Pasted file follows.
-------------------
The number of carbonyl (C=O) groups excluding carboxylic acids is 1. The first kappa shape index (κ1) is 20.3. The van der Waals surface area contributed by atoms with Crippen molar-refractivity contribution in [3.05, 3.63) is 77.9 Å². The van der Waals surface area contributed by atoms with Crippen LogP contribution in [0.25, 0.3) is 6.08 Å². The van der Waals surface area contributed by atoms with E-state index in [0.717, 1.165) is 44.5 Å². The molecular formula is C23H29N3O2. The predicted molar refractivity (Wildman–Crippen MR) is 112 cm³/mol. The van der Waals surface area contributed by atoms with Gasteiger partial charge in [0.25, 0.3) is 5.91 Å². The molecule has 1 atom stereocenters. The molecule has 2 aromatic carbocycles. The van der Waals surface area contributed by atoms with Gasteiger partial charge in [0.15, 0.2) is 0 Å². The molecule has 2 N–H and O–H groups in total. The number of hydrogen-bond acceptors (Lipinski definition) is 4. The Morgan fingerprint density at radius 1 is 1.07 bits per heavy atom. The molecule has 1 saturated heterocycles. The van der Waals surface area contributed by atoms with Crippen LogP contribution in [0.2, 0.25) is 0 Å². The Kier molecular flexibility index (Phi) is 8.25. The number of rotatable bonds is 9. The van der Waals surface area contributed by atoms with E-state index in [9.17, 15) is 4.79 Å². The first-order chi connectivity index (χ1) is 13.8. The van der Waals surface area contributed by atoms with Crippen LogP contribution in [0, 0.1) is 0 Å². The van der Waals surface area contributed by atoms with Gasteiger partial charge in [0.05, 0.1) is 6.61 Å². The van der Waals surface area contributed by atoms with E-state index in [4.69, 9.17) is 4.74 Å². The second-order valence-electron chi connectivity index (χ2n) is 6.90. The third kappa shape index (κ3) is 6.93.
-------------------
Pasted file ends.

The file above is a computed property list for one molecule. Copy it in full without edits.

The number of carbonyl (C=O) groups excluding carboxylic acids is 1. The first kappa shape index (κ1) is 20.3. The van der Waals surface area contributed by atoms with Crippen molar-refractivity contribution in [3.05, 3.63) is 77.9 Å². The van der Waals surface area contributed by atoms with Crippen LogP contribution in [0.25, 0.3) is 6.08 Å². The van der Waals surface area contributed by atoms with E-state index in [0.717, 1.165) is 44.5 Å². The molecular formula is C23H29N3O2. The predicted molar refractivity (Wildman–Crippen MR) is 112 cm³/mol. The van der Waals surface area contributed by atoms with Gasteiger partial charge in [0.25, 0.3) is 5.91 Å². The molecule has 1 atom stereocenters. The molecule has 2 aromatic carbocycles. The van der Waals surface area contributed by atoms with Gasteiger partial charge in [0.15, 0.2) is 0 Å². The molecule has 2 N–H and O–H groups in total. The number of hydrogen-bond acceptors (Lipinski definition) is 4. The Morgan fingerprint density at radius 1 is 1.07 bits per heavy atom. The molecule has 1 saturated heterocycles. The van der Waals surface area contributed by atoms with Crippen LogP contribution in [0.2, 0.25) is 0 Å². The Kier molecular flexibility index (Phi) is 8.25. The number of rotatable bonds is 9. The van der Waals surface area contributed by atoms with E-state index in [9.17, 15) is 4.79 Å². The first-order chi connectivity index (χ1) is 13.8. The van der Waals surface area contributed by atoms with Crippen LogP contribution in [0, 0.1) is 0 Å². The van der Waals surface area contributed by atoms with Gasteiger partial charge in [0.05, 0.1) is 6.61 Å². The van der Waals surface area contributed by atoms with E-state index in [4.69, 9.17) is 4.74 Å². The second-order valence-electron chi connectivity index (χ2n) is 6.90. The third kappa shape index (κ3) is 6.93.